6. Enjoy Lunch at Meson del Marques
For a proper meal, head to the hugely popular Meson del Marques (a favorite among locals and visitors). Overlooking the main square, this restaurant is a fixture in Valladolid’s culinary scene.
The traditional music in the background, lush patio, and the papel picado (banners) hanging overhead, all come together to create a welcoming atmosphere. It’s also a great spot to try Yucatan regional dishes like panuchos de cochinita (fried tortilla with pulled pork). Read more reviews here.
7. Visit the Casa de los Venados
Just off the main square, this art museum is housed in a dark red colonial building. Casa de los Venados is actually not a museum, but actually a large house that the owners open up to the public for tours at 10 am everyday.
Inside you’ll find a stunning renovated hacienda housing one of the largest collections of pre-Hispanic Mexican artwork in the country. To visit, it’s a 60 pesos or $5 minimum donation that goes to the Charitable Foundation for the Arts and Education.
Cost: 60 pesos ($5)
8. Explore the Convent of San Bernardino de Siena
Considered to be one of the oldest colonial sites in the Yucatan, the former Convent of San Bernardino de Siena dates to the mid-16th century. The building itself isn’t exactly impressive, but the museum inside is quite insightful. There’s even a cenote on-site, which was used as part of an irrigation system.
You can also catch a light and sound show at the convent every night at 9 pm. We didn’t see it, but if you’re a night owl, it can be a fun thing to do in Valladolid since there isn’t much of nightlife here.
9. Watch Traditional Jarana Dance
Every evening at 530pm, you’ll find traditional Jarana dance shows at the Parque Principal (main square). The dancers are usually dressed in colorful garb and they put on quite an entertaining show. Yes it’s touristy, but you won’t find large crowds here. Plus it’s free — you’re only expected to pay a small tip.
10. Try Traditional Mayan Cuisine
Ix Cat Ik Mayan Cuisine is a unique place to learn about Mayan staples and try some typical Mayan dishes. It’s not a fancy restaurant by any means, just a simple eatery that hones in on traditional Mayan ingredients and cooking methods. The staff is knowledgable and happy to share what they know about Mayan cuisine.
Ix cat ik is actually a type of chili that the Mayans use in their cooking — be sure to try the ix cat ik margarita which really kicks a punch. I also enjoyed the kaax píbil, chicken wrapped in banana leaf and cooked on a fire pit. The restaurant is about a 10-minute drive from the center, so you’ll need a taxi to get here if you don’t drive.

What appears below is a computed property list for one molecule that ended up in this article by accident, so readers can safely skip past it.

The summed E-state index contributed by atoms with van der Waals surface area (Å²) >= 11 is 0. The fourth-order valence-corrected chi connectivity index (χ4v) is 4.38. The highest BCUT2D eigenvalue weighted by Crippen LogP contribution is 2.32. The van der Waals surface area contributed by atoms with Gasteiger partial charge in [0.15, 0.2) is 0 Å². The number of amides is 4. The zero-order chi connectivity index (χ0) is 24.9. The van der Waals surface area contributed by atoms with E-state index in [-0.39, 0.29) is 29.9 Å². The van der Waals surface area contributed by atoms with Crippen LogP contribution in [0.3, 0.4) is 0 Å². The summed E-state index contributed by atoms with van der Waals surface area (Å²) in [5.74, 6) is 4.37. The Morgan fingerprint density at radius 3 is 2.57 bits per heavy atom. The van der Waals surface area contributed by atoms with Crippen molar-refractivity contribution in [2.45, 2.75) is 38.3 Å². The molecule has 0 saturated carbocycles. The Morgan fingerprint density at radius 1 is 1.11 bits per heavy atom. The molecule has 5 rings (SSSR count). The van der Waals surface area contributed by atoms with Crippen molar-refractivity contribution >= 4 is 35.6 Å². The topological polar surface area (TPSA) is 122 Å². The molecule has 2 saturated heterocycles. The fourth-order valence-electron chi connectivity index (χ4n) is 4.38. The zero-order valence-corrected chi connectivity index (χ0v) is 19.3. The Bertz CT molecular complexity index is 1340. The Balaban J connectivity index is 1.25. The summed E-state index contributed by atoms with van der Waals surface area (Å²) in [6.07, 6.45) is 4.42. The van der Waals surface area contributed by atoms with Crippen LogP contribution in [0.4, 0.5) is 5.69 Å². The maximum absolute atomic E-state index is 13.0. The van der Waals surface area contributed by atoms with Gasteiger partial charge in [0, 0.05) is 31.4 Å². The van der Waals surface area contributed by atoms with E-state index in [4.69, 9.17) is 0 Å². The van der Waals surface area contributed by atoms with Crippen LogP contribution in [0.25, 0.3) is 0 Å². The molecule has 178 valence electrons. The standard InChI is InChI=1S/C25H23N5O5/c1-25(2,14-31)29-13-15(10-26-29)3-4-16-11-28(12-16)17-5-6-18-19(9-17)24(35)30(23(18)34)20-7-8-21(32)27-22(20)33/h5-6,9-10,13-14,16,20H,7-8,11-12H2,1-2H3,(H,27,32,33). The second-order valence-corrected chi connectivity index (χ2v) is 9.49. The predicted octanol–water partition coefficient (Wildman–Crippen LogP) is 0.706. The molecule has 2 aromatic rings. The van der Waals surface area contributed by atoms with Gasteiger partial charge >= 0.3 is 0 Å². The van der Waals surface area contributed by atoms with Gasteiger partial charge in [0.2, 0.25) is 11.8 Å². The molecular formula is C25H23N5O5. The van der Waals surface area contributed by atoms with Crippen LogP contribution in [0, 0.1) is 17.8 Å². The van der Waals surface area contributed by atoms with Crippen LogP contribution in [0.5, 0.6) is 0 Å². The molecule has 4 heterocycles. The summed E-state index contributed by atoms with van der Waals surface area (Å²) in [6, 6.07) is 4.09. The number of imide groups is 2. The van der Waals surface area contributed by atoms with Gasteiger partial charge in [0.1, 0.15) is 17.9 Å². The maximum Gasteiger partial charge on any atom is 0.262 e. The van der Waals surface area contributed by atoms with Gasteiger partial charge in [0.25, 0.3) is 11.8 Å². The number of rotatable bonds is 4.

Things to Do Around Valladolid
11. Photograph the Stunning Cenote Suytun
As you can tell by now, I’m a big fan of cenotes. They’re amazing creations of Mother Nature, and each one of them is unique. We’ve been to quite a few cenotes by now, but my absolute favorite is the Cenote Suytun. This is my top recommendation for things to do in Valladolid.
Yes, it’s risen to enormous fame thanks to Instagram, but it’s one of those rare few places that’s actually as magical as it appears in photos. I took the following photos with my iPhone (no filter!) and didn’t need any fancy photography equipment.
If you visit first thing in the morning (9am) like we did, you’ll avoid the crowd and be able to capture the famous sunbeam (provided it’s sunny). It’s only a 12-minute drive from Valladolid. Read my guide to Cenote Suytun.
12. Explore Chichen Itza
This is what brings so many people to Valladolid! Easily the most popular archaeological site in Mexico, Chichen Itza is just a 40-minute drive from Valladolid. The important Mayan-Toltec city features some of the best preserved carvings and temples in Central America.
The Temple of Kukulcan is the most iconic landmark here. Dedicated to the feathered serpent god Quetzalcoatl, the temple has 91 steps on each of its four sides, adding up to 365, the number of days in a solar year. The Temple of Warriors features 1000 columns that represent the Mayan soldiers, and the Temple of Skulls depict intricate carvings that tell the gory events that took place here.